From the moment of its first reveal the Switch remake of The Legend of Zelda: Link’s Awakening captured Zelda fans’ attention with its eye-catching diorama aesthetic and reimagining of a classic. The Game Boy original transposed the top-down style of A Link to the Past on Super NES to a handheld in a way few thought possible given the Game Boy’s exceptionally modest specs. The project began as a port of the 16-bit game, but the end result was a dreamy, engrossing adventure that matched (and some might say surpassed) the ambitions of many of the home console games.
As befits such a storied series, several entries have been remastered over the years, although perhaps surprisingly, Link's Awakening on Switch is arguably the first totally ground-up remake we've ever seen - Nintendo seems reluctant to put out revisions of games without worthwhile and substantial additions. With that in mind we thought it was worth looking back at the revisions we have seen in the past and see what they streamlined, tidied up and added to the mix.
So, let’s start with something that has a very familiar flavour at the moment…
Link’s Awakening is not only the latest in the series to be revisited, but it was also the first Zelda game to receive a remaster. The Legend of Zelda: Link’s Awakening DX came out five years after the Game Boy original to accompany the launch of the Game Boy Color - there’s no prizes for guessing the main addition it brought. As well as up to 16 colours, an extra dungeon, a camera shop and Game Boy Printer compatibility were added along with some minor script tweaks.
The DX version is backwards compatible with the original monochrome Game Boy, which makes it tough to justify playing the original over this version under any circumstances – this really is the definitive version of the game! Well, it was until very recently.
You could argue that the GameCube port of Ocarina of Time available on promo disc was a sort of remaster as it upped the resolution of the original game and added new content in the form of the ‘Ura Zelda’ expansion originally planned (and canned) for the 64DD. That ‘Master Quest’ aside, it was the sterling 2011 version on 3DS which really earned the ‘remaster’ moniker. Developed by Grezzo, the same company behind the new Link’s Awakening remake, Ocarina of Time 3D used the handheld system’s touchscreen for inventory management which gave instant access to items like the Iron Boots which were a pain to equip (and unequip, and then re-equip) in the original. In truth, we’re not certain the Water Temple truly warrants the reputation it’s gained over the last two decades as a complete and utter nightmare, but minor tweaks made that dungeon a little more approachable this time around. Optional gyro aiming in first-person was added along with a hints system and a remixed version of the aforementioned Master Quest. Oh, and it runs at 30fps (over the original’s 20) and there’s stereoscopic 3D.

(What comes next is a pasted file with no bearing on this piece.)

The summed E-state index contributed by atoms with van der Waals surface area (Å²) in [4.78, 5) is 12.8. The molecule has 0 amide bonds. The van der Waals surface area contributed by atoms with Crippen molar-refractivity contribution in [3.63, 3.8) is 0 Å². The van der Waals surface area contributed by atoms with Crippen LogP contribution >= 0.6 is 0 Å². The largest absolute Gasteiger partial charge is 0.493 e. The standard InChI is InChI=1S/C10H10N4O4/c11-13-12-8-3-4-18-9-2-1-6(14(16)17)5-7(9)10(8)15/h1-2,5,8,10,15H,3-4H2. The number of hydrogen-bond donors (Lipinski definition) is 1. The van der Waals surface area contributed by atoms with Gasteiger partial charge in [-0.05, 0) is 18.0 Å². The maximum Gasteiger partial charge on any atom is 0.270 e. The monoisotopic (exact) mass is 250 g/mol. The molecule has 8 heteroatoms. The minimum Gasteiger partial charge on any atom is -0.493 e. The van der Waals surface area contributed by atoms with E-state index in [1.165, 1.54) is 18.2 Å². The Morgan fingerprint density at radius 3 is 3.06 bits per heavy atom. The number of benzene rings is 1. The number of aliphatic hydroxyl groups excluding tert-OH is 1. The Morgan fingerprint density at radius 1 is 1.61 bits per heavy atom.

Possibly the game's greatest triumph, though, is the tightrope it walks between delivering visuals ‘as you remember them’ while giving almost everything a fresh lick of paint. It’s not until you return to the Nintendo 64 version that you realise quite what an overhaul this was. If we're super picky, the lack of rumble feedback could reasonably be considered a step back from the N64 original, and we’re not sure Grezzo quite recaptured the morning mist hanging over Lake Hylia before sunrise, but it’s very tough to argue that this isn’t the optimal way to play Ocarina of Time in 2019.
The Wind Waker HD took the timeless art style of the GameCube original and gave it a 16:9 canvas to shine on. As the title suggests, it added full HD and a host of minor gameplay and control changes to make for a smoother experience. The infamous and oft-maligned Triforce Quest towards the end of the game was streamlined in this update and a new, faster sail for your boat sped up navigation across the ocean, too. The Wii U GamePad displays a map and provides access to your inventory, and also functions as the main screen should you wish to play in Off-TV mode. Miiverse integration and the ability to snap selfies rounded out a very attractive repackaging of a classic.
In fact, aside from the new bloom-heavy lighting model which divided opinion and is a distinct departure from the original, the only step this remaster really put wrong was releasing on Nintendo’s least successful mainline console ever. We’re sure anyone desperate to play The Wind Waker has already done so, but in terms of Wii U ports yet to make the jump to Switch, this one’s an absolute open goal.